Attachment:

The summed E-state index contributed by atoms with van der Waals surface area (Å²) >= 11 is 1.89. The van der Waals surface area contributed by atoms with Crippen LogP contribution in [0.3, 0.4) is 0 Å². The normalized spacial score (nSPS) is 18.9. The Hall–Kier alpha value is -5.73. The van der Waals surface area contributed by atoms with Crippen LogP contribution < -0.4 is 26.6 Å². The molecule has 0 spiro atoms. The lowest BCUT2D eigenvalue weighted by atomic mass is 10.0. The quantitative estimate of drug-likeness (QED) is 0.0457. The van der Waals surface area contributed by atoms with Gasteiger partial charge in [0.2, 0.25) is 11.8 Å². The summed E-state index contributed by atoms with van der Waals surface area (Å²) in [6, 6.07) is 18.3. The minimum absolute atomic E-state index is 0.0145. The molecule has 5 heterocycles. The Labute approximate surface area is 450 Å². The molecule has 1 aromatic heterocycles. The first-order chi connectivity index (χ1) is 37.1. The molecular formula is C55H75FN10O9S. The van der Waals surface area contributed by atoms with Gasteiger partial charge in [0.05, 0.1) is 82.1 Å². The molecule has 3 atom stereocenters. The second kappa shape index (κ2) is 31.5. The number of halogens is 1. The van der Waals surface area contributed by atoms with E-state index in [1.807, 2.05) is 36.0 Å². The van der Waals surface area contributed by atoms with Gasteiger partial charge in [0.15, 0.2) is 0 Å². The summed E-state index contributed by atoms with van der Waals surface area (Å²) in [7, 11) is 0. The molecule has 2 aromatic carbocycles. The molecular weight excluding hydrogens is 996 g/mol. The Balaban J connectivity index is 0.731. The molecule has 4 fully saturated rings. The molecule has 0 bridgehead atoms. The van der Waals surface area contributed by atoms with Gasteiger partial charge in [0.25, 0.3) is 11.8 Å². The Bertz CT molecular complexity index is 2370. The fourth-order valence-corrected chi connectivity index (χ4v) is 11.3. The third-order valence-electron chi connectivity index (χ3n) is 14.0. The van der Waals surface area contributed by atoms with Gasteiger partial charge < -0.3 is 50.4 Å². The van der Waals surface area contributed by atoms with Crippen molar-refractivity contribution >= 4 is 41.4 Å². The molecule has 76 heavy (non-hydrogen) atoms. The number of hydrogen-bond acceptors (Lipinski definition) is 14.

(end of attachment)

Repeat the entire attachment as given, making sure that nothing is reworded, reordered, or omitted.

The summed E-state index contributed by atoms with van der Waals surface area (Å²) >= 11 is 1.89. The van der Waals surface area contributed by atoms with Crippen LogP contribution in [0.3, 0.4) is 0 Å². The normalized spacial score (nSPS) is 18.9. The Hall–Kier alpha value is -5.73. The van der Waals surface area contributed by atoms with Crippen LogP contribution < -0.4 is 26.6 Å². The molecule has 0 spiro atoms. The lowest BCUT2D eigenvalue weighted by atomic mass is 10.0. The quantitative estimate of drug-likeness (QED) is 0.0457. The van der Waals surface area contributed by atoms with Gasteiger partial charge in [0.2, 0.25) is 11.8 Å². The summed E-state index contributed by atoms with van der Waals surface area (Å²) in [6, 6.07) is 18.3. The minimum absolute atomic E-state index is 0.0145. The molecule has 5 heterocycles. The Labute approximate surface area is 450 Å². The molecule has 1 aromatic heterocycles. The first-order chi connectivity index (χ1) is 37.1. The molecular formula is C55H75FN10O9S. The van der Waals surface area contributed by atoms with Gasteiger partial charge in [0.05, 0.1) is 82.1 Å². The molecule has 3 atom stereocenters. The second kappa shape index (κ2) is 31.5. The number of halogens is 1. The van der Waals surface area contributed by atoms with E-state index in [1.807, 2.05) is 36.0 Å². The van der Waals surface area contributed by atoms with Gasteiger partial charge in [0.15, 0.2) is 0 Å². The summed E-state index contributed by atoms with van der Waals surface area (Å²) in [7, 11) is 0. The molecule has 2 aromatic carbocycles. The molecular weight excluding hydrogens is 996 g/mol. The Balaban J connectivity index is 0.731. The molecule has 4 fully saturated rings. The molecule has 0 bridgehead atoms. The van der Waals surface area contributed by atoms with Gasteiger partial charge in [0.25, 0.3) is 11.8 Å². The Bertz CT molecular complexity index is 2370. The fourth-order valence-corrected chi connectivity index (χ4v) is 11.3. The third-order valence-electron chi connectivity index (χ3n) is 14.0. The van der Waals surface area contributed by atoms with Gasteiger partial charge < -0.3 is 50.4 Å². The van der Waals surface area contributed by atoms with Crippen molar-refractivity contribution >= 4 is 41.4 Å². The molecule has 76 heavy (non-hydrogen) atoms. The number of hydrogen-bond acceptors (Lipinski definition) is 14.